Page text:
- Mental Health
Let's Simplify Life
"Good, Old Times"
Let's face it, stress is the sign of our times, which is nothing new - except that it's also one of the biggest paradoxes of our times. Said in a nutshell : these are the best times ever in the whole long history of the mankind, and aside of our peculiar passion for complicating our lives, we don't have much of an objective excuse for being stressed out.
In my childhood, and we are talking the time right after the WW2 in the devastated Europe, horses and carts were still a regular feature on roads. Nothing except for the light-switch was a push-button advantage in households. To cook your meals, wash yourself, and have some heat in the house you had to first go chop some firewood and smash off some chunks of coal for your furnace.
Laundry was done manually, clothes and bed sheets were boiled in a huge container for disinfection. TV was unheard of, and families of an average income could not afford a radio , and of course, forget about something like a turntable. Speaking for myself - these days I am living a "science fiction" with all these gadgets that make life so much easier - while leaving the rest up to me to also make it simple.
Youth Was Painting It All in Pink
And yet, every so often I hear people of my baby-boomer generation mention those "good, old times". I don't share their nostalgic reminiscing, and with a simple, meant to be eye-opening statement I remind them how the only good thing about those times was the fact that we were all young then, and youth has a way of painting everything in rosy colors.
Indeed, depending on your age now, these days we are running our engine on less than half of those hormones that used to give us that extra spark of vitality, the sexual energy being that secret motoric behind most of our dreams, ambitions, and activities.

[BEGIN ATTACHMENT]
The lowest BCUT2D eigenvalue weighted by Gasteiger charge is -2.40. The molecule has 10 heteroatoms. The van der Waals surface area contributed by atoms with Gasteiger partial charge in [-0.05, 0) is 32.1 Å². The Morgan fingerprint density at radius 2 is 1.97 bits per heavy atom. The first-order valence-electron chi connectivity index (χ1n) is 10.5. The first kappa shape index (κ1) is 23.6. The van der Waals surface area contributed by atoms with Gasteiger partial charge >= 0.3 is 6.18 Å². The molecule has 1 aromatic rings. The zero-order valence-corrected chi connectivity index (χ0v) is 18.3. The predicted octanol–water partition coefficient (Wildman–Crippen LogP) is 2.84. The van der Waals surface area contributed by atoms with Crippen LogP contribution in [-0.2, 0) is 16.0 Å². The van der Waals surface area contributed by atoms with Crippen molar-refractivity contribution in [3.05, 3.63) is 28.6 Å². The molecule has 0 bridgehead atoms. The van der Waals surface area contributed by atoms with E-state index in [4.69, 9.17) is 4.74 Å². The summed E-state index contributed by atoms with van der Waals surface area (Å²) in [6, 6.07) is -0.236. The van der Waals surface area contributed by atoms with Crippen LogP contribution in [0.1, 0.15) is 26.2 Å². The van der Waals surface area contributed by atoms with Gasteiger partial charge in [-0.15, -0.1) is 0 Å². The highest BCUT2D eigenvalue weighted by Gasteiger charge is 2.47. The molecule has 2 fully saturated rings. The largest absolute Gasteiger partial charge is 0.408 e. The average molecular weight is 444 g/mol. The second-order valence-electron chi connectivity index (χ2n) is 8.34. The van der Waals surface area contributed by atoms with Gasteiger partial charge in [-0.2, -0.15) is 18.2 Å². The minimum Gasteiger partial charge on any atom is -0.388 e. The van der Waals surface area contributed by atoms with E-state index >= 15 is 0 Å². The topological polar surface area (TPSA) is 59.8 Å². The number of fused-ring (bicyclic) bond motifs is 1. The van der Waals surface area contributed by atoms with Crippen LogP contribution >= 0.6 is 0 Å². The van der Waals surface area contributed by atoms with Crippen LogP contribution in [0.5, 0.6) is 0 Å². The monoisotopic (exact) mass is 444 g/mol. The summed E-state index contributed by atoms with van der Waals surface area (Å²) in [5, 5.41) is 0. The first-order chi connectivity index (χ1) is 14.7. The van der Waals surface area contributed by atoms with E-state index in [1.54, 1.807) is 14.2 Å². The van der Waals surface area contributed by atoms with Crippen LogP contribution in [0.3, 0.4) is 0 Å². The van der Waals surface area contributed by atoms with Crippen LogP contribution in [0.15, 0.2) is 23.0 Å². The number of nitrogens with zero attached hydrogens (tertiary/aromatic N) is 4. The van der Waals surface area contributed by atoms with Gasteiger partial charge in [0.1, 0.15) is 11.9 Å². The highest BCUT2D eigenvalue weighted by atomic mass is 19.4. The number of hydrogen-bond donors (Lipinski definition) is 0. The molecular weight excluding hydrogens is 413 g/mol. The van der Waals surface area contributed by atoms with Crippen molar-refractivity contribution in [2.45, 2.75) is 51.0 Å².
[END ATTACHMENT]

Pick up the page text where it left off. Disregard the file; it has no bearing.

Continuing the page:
Like a Trend of Modern Living
Now, is it really our declining hormones to be blamed? Well, you don't have to take seriously my amateurish theorizing, but I think this new hormone situation was merely the result of all layers of accumulated stress over the years.
Yes, I am contending that most of that stress was completely unnecessary and mainly due to our collective consciousness which took the attitude of complicating as a norm of living. Man, we are like that dude in my favorite definition of a hypochondriac who is "only feeling good when he is feeling bad".
Seemingly it's a sort of a compulsion to think, feel and act like everybody else, and who knows why. Maybe out of the need to "belong" to the herd of the same mode of functioning - to be recognizable, accepted as "one of them". But, whatever the underlying motivation may be, it's silly and unnecessary, and self-destructive in a final analysis.
Thus, it's a small wonder that we can't recognize these times as the best ever. For a moment seeing our minds as instruments for processing our reality, a metaphor with musical instruments seems appropriate : give an out-of-tune guitar to Eric Clapton and he won't make any music on it. Likewise, give ourselves all advantages of the modern living, and our minds will still be producing only "noise, not music".
Different Yes - but Happy
In my working days I would come in on a typical Monday softly whistling or humming a happy tune, and having a nice word for everyone, especially female co-workers. Well, I was not flirting in a sense of making a pass at any of them, but I always liked giving them compliments, and they knew that was it.
My happy disposition became contagious over a time, and yet there was always a long face or two that were insisting on being miserable. My boss being one of them would go a step further while mumbling something like : "Man, you are not supposed to be happy on Mondays". Call it insubordination, but I wouldn't follow that instruction.
Well, to borrow my expression from above, I didn't care much to be "recognizable as one of the crowd." Being an oddball was not making me feel either lonely or misunderstood. And it still doesn't.
Happiness that Was Not Meant to Be
Now and then people tell me how "lucky I was to be born with such an easy going nature". Then I tell them how mistaken they are. I was raised beside a polio stricken aunt and grandma, neither of them able to run after me, so I had to spend most of the time around them where they could keep an eye on me.